• It basically drops out 50% of all pixels randomly.
idx = 0

# Dropout for creating noisy images
# by dropping out pixel with a 50% probability
dropout = nn.Dropout(0.5)

for epoch in range(num_epochs):
    for i, (images, labels) in enumerate(train_loader):
        # Load images with gradient accumulation capabilities
        images = images.view(-1, 28*28).requires_grad_()

        # Noisy images
        noisy_images = dropout(torch.ones(images.shape)) * images

        # Clear gradients w.r.t. parameters
        optimizer.zero_grad()

        # Forward pass to get output
        outputs = model(noisy_images)

        # Calculate Loss: MSE Loss based on pixel-to-pixel comparison
        loss = criterion(outputs, images)

        # Getting gradients w.r.t. parameters via backpropagation
        loss.backward()

        # Updating parameters via gradient descent
        optimizer.step()

        idx += 1

        if idx % 500 == 0:
            # Calculate MSE Test Loss
            total_test_loss = 0
            total_samples = 0

            # Iterate through test dataset
            for images, labels in test_loader:
                # Noisy images
                noisy_images = dropout(torch.ones(images.shape)) * images

                # Forward pass only to get logits/output
                outputs = model(noisy_images.view(-1, 28*28))

                # Test loss
                test_loss = criterion(outputs, images.view(-1, 28*28))

                # Total number of labels
                total_samples += labels.size(0)

                # Total test loss
                total_test_loss += test_loss

            mean_test_loss = total_test_loss / total_samples

            # Print Loss
            print(f'Iteration: {idx}. Average Test Loss: {mean_test_loss.item()}.')
Iteration: 500. Average Test Loss: 0.0001664187147980556.
Iteration: 1000. Average Test Loss: 0.00014121478307060897.
Iteration: 1500. Average Test Loss: 0.0001341506722383201.
Iteration: 2000. Average Test Loss: 0.0001252180663868785.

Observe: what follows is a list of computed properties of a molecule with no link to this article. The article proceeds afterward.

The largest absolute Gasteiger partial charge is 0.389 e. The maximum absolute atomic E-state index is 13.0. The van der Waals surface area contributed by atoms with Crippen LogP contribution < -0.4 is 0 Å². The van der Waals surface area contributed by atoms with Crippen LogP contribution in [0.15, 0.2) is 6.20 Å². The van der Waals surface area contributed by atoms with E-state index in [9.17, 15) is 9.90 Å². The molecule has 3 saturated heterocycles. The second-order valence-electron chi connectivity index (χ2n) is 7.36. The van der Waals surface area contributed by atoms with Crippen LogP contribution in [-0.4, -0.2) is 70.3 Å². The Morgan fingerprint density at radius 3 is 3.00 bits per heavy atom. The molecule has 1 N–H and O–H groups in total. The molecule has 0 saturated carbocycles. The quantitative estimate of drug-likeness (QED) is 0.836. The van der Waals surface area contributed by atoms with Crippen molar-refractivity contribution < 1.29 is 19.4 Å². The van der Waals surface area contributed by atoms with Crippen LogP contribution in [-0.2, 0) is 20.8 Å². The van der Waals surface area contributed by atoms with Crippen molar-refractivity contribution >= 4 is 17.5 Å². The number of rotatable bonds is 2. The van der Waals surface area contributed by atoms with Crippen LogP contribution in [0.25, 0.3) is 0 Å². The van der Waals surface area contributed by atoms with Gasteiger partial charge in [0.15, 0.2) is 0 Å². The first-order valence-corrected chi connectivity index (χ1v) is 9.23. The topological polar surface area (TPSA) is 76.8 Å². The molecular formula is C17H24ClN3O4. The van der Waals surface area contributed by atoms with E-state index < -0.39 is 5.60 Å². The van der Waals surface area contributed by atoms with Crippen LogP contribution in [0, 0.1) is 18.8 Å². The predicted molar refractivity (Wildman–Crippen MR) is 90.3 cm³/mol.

Iteration: 2500. Average Test Loss: 0.00012206179235363379.
Iteration: 3000. Average Test Loss: 0.00011766648094635457.
Iteration: 3500. Average Test Loss: 0.00011584569438127801.
Iteration: 4000. Average Test Loss: 0.00011396891932236031.
Iteration: 4500. Average Test Loss: 0.00011224475019844249.

Model Inference

Raw Sample 1
# Test sample: Raw
sample_num = 10
raw_img = test_dataset[sample_num][0]
show_img = raw_img.numpy().reshape(28, 28)
label = test_dataset[sample_num][1]
print(f'Label {label}')
plt.imshow(show_img, cmap='gray');
Label 4

png

Test Sample 1: Noisy to Denoised
# Test sample: Noisy
sample_num = 10
raw_img = test_dataset[sample_num][0]
noisy_image = dropout(torch.ones(raw_img.shape)) * raw_img
show_img = noisy_image.numpy().reshape(28, 28)
label = test_dataset[sample_num][1]
print(f'Label {label}')
plt.imshow(show_img, cmap='gray');
Label 4

png

Summary

  • Introduction
    • Recap of Autoencoders
    • Introduction of denoising autoencoders
  • Dataset Exploration
    • Fashion MNIST
      • 10 classes
      • Similar to MNIST but fashion images instead of digits
  • 8 Step Model Building Recap
    • Step 1: Load Dataset
    • Step 2: Make Dataset Iterable
    • Step 3: Create Model Class
    • Step 4: Instantiate Model Class
    • Step 5: Instantiate Loss Class
    • Step 6: Instantiate Optimizer Class
    • Step 7: Train Model
    • Step 8: Model Inference
      • Raw Sample 1
      • Noisy to Denoised Sample 1